Consider a firm that produces a product at a much lower price than its competitors, in the process saving consumers billions of dollars. The firm’s competitors then run to the government and ask it to stifle, restrain, or even break up their rival, all in the name of “consumer welfare” and “competition.” In a reasonable world, such pleas would be laughed straight out of court. But in the topsy-turvy world of antitrust, these sorts of self-serving claims are not only taken seriously, they are the conventional wisdom.

The situation I am describing is of course the Microsoft case. Microsoft lowered the price of its browser to zero when Netscape was charging $40-50 for its Navigator. Nicholas Economides, an economist at the Stern School of Business in New York, estimates that as a result, consumers have saved two billion dollars. Millions of internet users have understood this matter, yet this has all apparently eluded Judge Thomas Penfield Jackson who has found, Alice-in-Wonderland-like, the “fact” that Microsoft has “harmed” consumers.

Judge Jackson is to be credited, however, with choosing Judge Richard Posner as mediator for the Microsoft case. Judge Posner is the only person in the world who is a viable candidate for both the Supreme Court and the Nobel Prize in economics. His contributions to law and economics have been voluminous and profound. While no one can say for certain what a brilliant and original mind like Posner will bring to the case, there are numerous clues in his writings and methods of research.

Posner is skeptical of government regulation. In an early contribution to the public choice literature published in the Bell Journal of Economics, he writes that a growing body of case studies shows that “schemes of government regulation—whether of taxicabs, or producers of natural gas, or truckers, or airlines, or stock brokers, or new drugs, or electricity rates, or broadcasting - cannot be explained on the ground that they increase the wealth or, by any widely accepted standard of equity or fairness, the justice of the society.” Instead, Posner finds that much government regulation is a product of the power of special-interest groups. And, he is well aware that antitrust is no exception to this rule.

Judge Posner is also skeptical of that shibboleth of antitrust law, “tying.” In his textbook, Economic Analysis of Law, he writes, “ . . . tying is not a method by which a firm can use a monopoly in one market to obtain monopoly profits in a second market as well, nor is it likely in fact to foreclose access to the market to competing manufacturers of the tied product.” Most significantly, in his 1969 Stanford Law Review article, “Natural Monopoly and Its Regulation,” Posner is clear that breaking up a natural monopoly is unlikely to be beneficial to society. He writes, “The drawback to this luddite solution is that it would entail the sacrifice of known and substantial economic benefits - those following from efficient scale - for a conjectural improvement in performance from competition.” Exactly. Certainly no Luddite, Posner is unlikely to support the break up of America’s most successful high-technology firm, especially when it is not a natural monopoly.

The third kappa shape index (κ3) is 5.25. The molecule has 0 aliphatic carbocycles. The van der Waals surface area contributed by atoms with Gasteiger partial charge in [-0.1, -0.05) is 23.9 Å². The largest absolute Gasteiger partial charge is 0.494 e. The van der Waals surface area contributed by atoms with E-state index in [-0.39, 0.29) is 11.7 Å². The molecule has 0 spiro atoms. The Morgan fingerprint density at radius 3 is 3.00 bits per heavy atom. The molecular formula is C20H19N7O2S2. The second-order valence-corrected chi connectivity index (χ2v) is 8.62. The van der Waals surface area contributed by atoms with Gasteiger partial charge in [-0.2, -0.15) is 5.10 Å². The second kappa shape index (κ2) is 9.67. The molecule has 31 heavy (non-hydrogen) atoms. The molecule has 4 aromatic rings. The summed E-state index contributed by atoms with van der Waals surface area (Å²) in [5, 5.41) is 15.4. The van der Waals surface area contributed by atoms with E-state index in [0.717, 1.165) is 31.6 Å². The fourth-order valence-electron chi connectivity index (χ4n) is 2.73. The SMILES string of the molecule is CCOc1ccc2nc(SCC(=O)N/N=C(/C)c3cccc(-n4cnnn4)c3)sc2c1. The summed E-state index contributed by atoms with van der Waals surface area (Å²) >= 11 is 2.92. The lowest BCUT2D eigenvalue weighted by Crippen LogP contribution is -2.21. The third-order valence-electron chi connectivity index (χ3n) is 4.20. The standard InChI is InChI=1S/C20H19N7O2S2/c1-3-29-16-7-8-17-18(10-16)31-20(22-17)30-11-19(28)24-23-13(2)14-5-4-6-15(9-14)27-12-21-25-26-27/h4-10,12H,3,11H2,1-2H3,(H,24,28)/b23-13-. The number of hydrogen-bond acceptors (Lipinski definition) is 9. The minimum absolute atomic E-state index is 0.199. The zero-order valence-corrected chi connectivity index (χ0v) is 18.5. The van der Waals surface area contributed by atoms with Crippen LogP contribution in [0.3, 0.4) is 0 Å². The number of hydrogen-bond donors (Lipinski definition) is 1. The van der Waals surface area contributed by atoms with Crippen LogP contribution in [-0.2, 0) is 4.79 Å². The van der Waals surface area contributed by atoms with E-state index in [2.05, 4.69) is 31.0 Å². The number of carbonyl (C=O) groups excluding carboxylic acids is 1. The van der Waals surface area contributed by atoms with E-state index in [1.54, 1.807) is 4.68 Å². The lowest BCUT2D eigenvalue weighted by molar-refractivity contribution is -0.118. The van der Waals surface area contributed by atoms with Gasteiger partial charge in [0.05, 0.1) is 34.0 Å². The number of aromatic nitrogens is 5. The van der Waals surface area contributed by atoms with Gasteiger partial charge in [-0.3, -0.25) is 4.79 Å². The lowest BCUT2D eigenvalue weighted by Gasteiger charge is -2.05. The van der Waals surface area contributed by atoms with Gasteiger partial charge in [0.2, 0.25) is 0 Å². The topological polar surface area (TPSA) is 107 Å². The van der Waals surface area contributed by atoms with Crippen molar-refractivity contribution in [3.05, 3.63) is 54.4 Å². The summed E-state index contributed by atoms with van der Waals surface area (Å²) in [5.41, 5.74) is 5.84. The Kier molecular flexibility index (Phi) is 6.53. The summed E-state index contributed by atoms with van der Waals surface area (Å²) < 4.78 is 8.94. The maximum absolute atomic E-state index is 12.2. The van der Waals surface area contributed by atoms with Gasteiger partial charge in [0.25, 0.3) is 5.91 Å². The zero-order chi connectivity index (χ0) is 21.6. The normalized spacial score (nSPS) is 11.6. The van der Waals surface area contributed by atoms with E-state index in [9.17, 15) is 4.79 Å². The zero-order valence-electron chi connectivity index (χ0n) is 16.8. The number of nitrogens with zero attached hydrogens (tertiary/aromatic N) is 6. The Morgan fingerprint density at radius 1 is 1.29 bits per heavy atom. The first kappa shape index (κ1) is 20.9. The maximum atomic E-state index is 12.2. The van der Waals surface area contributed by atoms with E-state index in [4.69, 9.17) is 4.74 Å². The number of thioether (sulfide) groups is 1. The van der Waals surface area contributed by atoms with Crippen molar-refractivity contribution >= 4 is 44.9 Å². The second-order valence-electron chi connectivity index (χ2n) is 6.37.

Judge Posner also has a distinctive approach to law; he is a strong consequentialist. He decides cases not through arid legal discourse but by evaluating reams of empirical evidence. Importantly, the empirical evidence is in Microsoft’s favor. As Stan Liebowitz and Stephen Margolis show in their new Independent Institute book, Winners, Losers & Microsoft, prices in markets where Microsoft competes have fallen dramatically and much faster than in markets where Microsoft does not compete. Windows, for example, was priced much lower than IBM’s OS2. Over the past ten years, competition from Microsoft has dramatically pushed down the prices of word processors and spreadsheets.

Furthermore, by exhaustively evaluating hundreds of software reviews, Liebowitz and Margolis show that as with all software producers, Microsoft only succeeds when consumers rank its products superior to those of its competitors. Similarly, when Microsoft’s products rank poorly, they achieve poor market share. This is exactly the sort of analysis in which Posner specializes. Indeed, much of Liebowitz and Margolis’ work in the areas relevant to the Microsoft case was first published in the University of Chicago’s Journal of Law and Economics, home to the law and economics movement of which Posner is perhaps the greatest exponent.

Can Posner right the topsy-turvy world of antitrust? No, that would be asking for too much. Judge Jackson’s “findings” may well limit the options for mediation. But Posner understands economics, knows the corporate welfare dangers of antitrust protectionism, and is willing to examine the empirical evidence. Consumers should hence be grateful that he now has a hand in this landmark case.